24-Hour Crisis Hotline: (877)SAFEGBC or (877)723-3422 Mental Health & Substance Abuse Issues

6502 Nursery Drive, Suite 100
Victoria, TX 77904
(361)575-0611
(800)421-8825
Fax: (361)578-5500

Alzheimers Disease and other Cognitive Disorders
Resources
Basic Information
Introduction & Causes of Cognitive DisordersDementiaAlzheimer's DiseaseOther Cognitive DisordersDementia Coping Skills & Behavior ManagementTraumatic Brain Injury (TBI)Conclusion and Resources
More InformationLatest News
People Who Can't Read Face 2-3 Times Higher Dementia RiskEducation a Buffer Against Alzheimer's Among Blacks: StudyDown Syndrome Carries Raised Risk of Dementia by 55A Gene Kept One Woman From Developing Alzheimer's -- Could It Help Others?Number of Americans With Dementia Will Double by 2040: ReportIs Head Injury Causing Dementia? MRI Might ShowBanned Trans Fats Linked to Higher Dementia Risk: StudyFamily Can Help Keep Delirium at Bay After SurgeryPro Soccer Players More Likely to Develop Dementia: StudyDrug Limits Damage of Brain InjuryYour Personality as a Teen May Predict Your Risk of DementiaWhat Helps Calm Agitated Dementia Patients?AHA News: Growing – and Aging – Hispanic Population at Risk for DementiaAHA News: Yo-Yoing Blood Pressure Could Be Bad for Those With Alzheimer'sGive Seniors a Memory Check at Annual Checkups, Experts SayFor People at High Risk, Evidence That Exercise Might Slow Alzheimer'sDementia Caregivers Often Face Sleepless NightsHealth Tip: Dementia and DrivingGetting Hitched Might Lower Your Odds for DementiaHow You Can Help Head Off Alzheimer's DiseaseDeep Brain 'Zap' Restores Vivid Memories to Alzheimer's PatientsHow to Protect a Loved One With Dementia During a Heat WaveToo Much Napping May Signal Alzheimer'sDepression, Alzheimer's Might Be Part of Same Process in Some Aging Brains: StudyStay Social to Help Cut Your Odds of DementiaBlood Test May Spot Brain Changes of Early Alzheimer'sClues to Why Women Have Higher Odds for Alzheimer'sA New and Better Way to 'Stage' Alzheimer's Patients?At Risk for Alzheimer's? Exercise Might Help Keep It at BayHealthy Living Can Cut Odds for Alzheimer's in People at Genetic RiskHormone Treatment for Prostate Cancer Linked to Heightened Alzheimer's RiskAlzheimer's Genes Might Show Effects in Your 20sWidely Prescribed Class of Meds Might Raise Dementia RiskCancer Survivors May Have Lower Odds for DementiaCommon Blood Pressure Med Might Help Fight Alzheimer'sEducation, Intelligence Might Protect Your BrainOpioids Put Alzheimer's Patients at Risk of Pneumonia: StudyFor Some, Trouble Tracking Finances Could Be Sign of DementiaIt's Never Too Late for New Brain CellsHigh LDL Cholesterol Tied to Early-Onset Alzheimer'sDoes Hormone Therapy for Prostate Cancer Raise Dementia Risk?Could Alzheimer's Spread Like Infection Throughout the Brain?Newly Discovered Illness May Cause Nearly 1 in 5 Dementias, Experts SayFinancial Scammers Often Prey on People With Early DementiaMore Alzheimer's Drug Trial Failures: Are Researchers on the Wrong Track?Gum Disease Shows Possible Links to Alzheimer'sBrain Scans Spot, Track Alzheimer'sFewer Periods May Mean Higher Dementia RiskOnly Spoken Words Processed in Newly Discovered Brain RegionRate of U.S. Deaths Tied to Dementia Has More Than Doubled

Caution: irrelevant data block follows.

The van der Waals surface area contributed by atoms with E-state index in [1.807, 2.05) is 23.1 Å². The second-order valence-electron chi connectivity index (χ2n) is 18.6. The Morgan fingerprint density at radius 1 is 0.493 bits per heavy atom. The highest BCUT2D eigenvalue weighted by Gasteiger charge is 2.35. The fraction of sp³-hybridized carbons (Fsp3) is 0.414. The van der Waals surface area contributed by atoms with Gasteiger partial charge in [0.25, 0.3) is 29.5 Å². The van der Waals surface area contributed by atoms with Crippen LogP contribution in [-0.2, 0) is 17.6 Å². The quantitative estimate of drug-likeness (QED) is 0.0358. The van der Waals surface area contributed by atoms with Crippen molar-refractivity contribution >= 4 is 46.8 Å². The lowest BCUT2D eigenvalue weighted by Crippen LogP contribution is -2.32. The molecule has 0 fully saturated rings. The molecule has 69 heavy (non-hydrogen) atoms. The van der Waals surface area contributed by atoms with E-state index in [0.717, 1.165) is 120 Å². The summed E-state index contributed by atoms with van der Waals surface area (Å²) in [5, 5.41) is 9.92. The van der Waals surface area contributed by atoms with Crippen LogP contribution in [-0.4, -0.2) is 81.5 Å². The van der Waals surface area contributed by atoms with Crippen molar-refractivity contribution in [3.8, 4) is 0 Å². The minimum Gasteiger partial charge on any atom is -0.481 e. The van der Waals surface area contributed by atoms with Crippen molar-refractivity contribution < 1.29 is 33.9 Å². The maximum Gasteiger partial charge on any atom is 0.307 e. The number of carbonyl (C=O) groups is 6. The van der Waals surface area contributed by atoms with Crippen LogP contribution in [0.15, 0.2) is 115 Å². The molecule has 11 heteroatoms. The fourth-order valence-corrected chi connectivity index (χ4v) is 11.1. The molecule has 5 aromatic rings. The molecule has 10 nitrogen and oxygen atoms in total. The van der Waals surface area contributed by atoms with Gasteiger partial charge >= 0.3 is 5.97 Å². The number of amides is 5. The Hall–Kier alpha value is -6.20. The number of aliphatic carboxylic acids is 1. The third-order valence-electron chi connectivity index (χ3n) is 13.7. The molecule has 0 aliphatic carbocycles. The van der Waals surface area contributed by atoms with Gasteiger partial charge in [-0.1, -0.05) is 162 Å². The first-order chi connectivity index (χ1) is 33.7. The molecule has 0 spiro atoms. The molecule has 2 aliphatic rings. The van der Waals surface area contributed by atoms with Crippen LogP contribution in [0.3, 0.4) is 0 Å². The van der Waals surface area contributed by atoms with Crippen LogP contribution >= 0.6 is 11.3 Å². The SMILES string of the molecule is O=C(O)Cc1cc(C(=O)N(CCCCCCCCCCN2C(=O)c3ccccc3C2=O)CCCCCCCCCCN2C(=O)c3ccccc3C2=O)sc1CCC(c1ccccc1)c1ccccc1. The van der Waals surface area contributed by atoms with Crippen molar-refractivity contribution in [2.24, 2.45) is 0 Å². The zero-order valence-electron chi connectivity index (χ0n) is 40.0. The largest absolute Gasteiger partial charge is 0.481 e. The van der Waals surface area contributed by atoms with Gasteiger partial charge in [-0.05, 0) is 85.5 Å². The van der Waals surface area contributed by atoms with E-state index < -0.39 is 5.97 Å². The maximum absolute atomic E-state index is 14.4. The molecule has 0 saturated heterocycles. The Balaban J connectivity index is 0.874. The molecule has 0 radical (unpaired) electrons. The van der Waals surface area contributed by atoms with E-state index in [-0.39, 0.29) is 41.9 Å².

Questions and AnswersLinks
Related Topics

Cancer Survivors May Have Lower Odds for Dementia

HealthDay News
by By Amy Norton
HealthDay Reporter
Updated: Jun 21st 2019

new article illustration

FRIDAY, June 21, 2019 (HealthDay News) -- Researchers have found more evidence of a puzzling phenomenon: Older adults who survive cancer seem to be somewhat protected against dementia.